ATLANTA, GEORGIA, U.S. — Feed mills should consider implementing biosecurity measures to avoid spreading foreign animal diseases such as African swine fever and avian influenza, said presenters during the International Production & Processing Expo (IPPE).

The Foreign Animal Diseases presentation covered the potential sources of contamination at feed mills and livestock operations, as well as steps to prevent the introduction or spread of disease. IPPE concluded in Atlanta, Georgia, U.S., on Thursday, Jan. 30.

IPPE attracted 32,000 attendees from all over the world and had more than 573,000 square feet of exhibit space and 1,376 exhibitors.

“We are excited about the energy displayed by this year’s attendees and exhibitors,” remarked the three organizations. “The expanded trade show floor, including the new BC-Hall, and attendee and exhibitor numbers continue to complement IPPE’s unparalleled education sessions, invaluable networking opportunities and extensive exhibits showcasing the latest innovative technology, equipment and services for our industries.”

The large trade show floor remains the central attraction, with exhibitors displaying the most current technology in equipment, supplies and services. In addition, the show included a comprehensive education program with more than 200 hours of sessions, including the one on Foreign Animal Disease.

Foreign animal diseases such as African swine fever and avian influenza are costly in loss of animals, trade disruptions, product quality and public relations challenges, said Bill Stanley with Aviagen, during the Foreign Animal Disease discussion.

“Biosecurity is something we all need to be thinking about,” he said. “We don’t need to wait until the disease is close at hand. What are the potential sources for the diseases my biosecurity system must prevent? You have to ask yourself these type of questions so you can go after these potential risks.”

Those risks include people, wild animals, feed, insects, rodents and equipment. While feed is not the most likely vehicle for disease transmission, because of the way it is manufactured and the way it is delivered, if a pathogen enters the feed supply chain, the probability of infection is almost certain, said Cassie Jones, associate professor at Kansas State University.

Bill Stanley with Aviagen said biosecurity should be considered before a foreign animal disease is detected.

“Once a virus enters a feed mill, it’s nearly impossible to eliminate,” she said.

KSU researchers learned this first hand after purposely infecting a batch of feed at its Feed Safety Research Center with PEDV. Even after running four clean batches of feed through the mill, there was significant contamination on the equipment. Additionally, there was contamination on equipment within one meter of manufacturing and on surfaces more than three meters away.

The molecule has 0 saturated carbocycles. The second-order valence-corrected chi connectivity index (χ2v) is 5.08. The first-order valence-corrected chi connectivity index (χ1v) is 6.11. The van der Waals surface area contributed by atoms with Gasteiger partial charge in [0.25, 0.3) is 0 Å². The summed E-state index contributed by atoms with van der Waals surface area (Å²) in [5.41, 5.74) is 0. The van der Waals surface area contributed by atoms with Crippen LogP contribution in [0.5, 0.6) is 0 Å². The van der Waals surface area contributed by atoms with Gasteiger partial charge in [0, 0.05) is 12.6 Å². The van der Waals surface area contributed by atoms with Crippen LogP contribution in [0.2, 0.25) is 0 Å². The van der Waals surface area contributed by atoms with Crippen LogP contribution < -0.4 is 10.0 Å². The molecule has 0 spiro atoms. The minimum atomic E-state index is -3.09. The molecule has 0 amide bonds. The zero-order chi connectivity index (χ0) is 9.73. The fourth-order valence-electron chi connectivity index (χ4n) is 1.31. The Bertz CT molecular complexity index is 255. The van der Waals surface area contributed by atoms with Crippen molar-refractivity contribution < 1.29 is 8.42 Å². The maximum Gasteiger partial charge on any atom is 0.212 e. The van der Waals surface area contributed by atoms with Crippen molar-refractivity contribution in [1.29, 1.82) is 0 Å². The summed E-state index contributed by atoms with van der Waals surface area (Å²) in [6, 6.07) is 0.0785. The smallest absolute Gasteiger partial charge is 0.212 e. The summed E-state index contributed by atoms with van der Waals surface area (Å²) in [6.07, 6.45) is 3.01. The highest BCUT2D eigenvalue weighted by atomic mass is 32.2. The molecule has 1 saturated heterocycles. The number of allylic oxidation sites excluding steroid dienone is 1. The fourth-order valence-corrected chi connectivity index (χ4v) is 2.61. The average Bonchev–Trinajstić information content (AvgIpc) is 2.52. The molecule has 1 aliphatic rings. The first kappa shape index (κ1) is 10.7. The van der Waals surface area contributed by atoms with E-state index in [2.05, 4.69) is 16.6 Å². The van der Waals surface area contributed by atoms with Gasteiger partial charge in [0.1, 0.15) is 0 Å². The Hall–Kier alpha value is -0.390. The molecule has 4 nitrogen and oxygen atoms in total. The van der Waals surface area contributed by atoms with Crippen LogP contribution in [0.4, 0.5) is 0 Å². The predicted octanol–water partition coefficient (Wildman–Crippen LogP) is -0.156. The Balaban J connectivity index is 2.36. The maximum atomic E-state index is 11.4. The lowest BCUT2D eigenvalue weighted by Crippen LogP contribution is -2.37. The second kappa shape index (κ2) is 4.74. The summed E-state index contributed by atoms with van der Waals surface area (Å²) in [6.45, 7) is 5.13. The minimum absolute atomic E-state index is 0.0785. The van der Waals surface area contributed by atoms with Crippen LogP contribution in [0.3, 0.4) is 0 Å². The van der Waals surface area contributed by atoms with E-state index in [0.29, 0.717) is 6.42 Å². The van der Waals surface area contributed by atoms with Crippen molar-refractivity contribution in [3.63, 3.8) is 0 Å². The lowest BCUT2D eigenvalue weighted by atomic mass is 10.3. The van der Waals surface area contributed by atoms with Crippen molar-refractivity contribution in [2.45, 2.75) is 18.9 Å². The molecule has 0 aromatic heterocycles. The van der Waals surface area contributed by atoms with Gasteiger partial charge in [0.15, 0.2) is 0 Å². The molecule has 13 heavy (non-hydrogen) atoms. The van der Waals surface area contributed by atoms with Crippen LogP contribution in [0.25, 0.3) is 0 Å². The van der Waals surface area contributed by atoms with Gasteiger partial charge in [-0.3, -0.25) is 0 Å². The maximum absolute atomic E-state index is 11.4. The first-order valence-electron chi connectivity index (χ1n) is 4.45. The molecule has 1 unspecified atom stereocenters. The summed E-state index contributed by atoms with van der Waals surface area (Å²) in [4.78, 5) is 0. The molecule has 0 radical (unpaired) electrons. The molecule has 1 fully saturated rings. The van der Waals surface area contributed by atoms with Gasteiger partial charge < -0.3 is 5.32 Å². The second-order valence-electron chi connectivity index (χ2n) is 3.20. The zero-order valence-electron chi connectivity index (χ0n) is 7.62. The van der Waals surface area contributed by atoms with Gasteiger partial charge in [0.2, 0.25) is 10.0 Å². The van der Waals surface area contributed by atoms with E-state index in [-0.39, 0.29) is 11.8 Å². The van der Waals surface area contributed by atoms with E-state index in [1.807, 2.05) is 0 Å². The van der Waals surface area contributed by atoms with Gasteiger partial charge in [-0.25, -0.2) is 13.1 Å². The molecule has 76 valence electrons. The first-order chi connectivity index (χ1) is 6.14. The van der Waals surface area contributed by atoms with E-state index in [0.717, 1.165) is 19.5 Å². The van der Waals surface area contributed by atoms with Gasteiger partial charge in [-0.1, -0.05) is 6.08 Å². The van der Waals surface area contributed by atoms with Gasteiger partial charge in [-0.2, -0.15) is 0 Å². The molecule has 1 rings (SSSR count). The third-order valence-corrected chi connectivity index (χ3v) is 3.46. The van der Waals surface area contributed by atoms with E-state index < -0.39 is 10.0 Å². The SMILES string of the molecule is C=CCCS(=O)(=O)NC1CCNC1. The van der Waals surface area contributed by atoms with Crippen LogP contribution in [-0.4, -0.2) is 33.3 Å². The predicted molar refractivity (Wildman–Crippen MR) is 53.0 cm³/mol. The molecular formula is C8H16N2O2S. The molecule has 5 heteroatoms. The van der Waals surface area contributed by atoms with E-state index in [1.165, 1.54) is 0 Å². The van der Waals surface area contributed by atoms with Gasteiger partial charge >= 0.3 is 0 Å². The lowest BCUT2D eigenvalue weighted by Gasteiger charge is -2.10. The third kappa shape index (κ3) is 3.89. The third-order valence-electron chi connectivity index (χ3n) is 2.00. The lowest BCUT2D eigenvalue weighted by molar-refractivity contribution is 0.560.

“As soon as you introduce a virus into your feed mill, regardless of the method of introduction, you have the potential for that virus to not just effect the next batch of feed, but as you have people walking in and out, there becomes a risk for cross contamination as well,” Jones said.

Equipment had to be broken down, power washed, sanitized and eventually the mill was heated to 140 degrees for 48 hours.

“We can’t do that in normal production feed mills, so why do we need feed biosecurity? So that we don’t have to go through something like this,” she said.

Jones outlined some practices that can reduce risk, but stressed there isn’t one magic bullet for protection. Rather, she described it as a series of hurdles.

“We know we have risks,” Jones said. “Our goal is to create enough hurdles that hopefully one of them will trip up that pathogen and keep it from getting into the mouth of an animal.”

She suggested excluding high risk ingredients, including grains and oilseeds from regions with foreign animal disease.

“We are fortunate enough in the U.S. that we have enough grain and oilseeds available that we don’t need for economic reasons to be taking that risk,” Jones said.

If a feed mill is using other ingredients from regions with animal diseases, make sure that it’s delivered in a new tote or if it’s coming by truck, know what was in the loads immediately prior to the mill’s product. Jones also recommended inspecting and sanitizing the outside of the bags before they come into the mill.

She also said to use porcine-based ingredients with caution. While the manufacturing process should destroy viruses, there isn’t prevention of post-processing cross contamination.

Feed mills should develop a biosecurity plan and an audit for it. This could include sanitizing floors regularly with a 10% bleach solution and avoiding dust as an ingredient in feed.

“Every time we test dust it has a very high pathogen load,” Jones said. “I understand that shrink is a very real thing, but I also want you to understand that it is a high-risk activity. It’s time for us to have a conversation about the cost benefit of continuing to use that dust, particularly in highly sensitive species like a pig.”

The plan could also include cleaning and disinfecting delivery trucks and receiving mats or funnels to limit pathogen entry through the receiving pit. Creating a clean and dirty line in a mill can limit contamination from people.

Workers would enter one direction to the “dirty” side with their street clothes and shoes, remove their shoes, and move to the clean side where they would put on clean shoes and then enter the mill.

“When we implement this we can see very quickly how we can reduce that pathogen load within mills,” Jones said.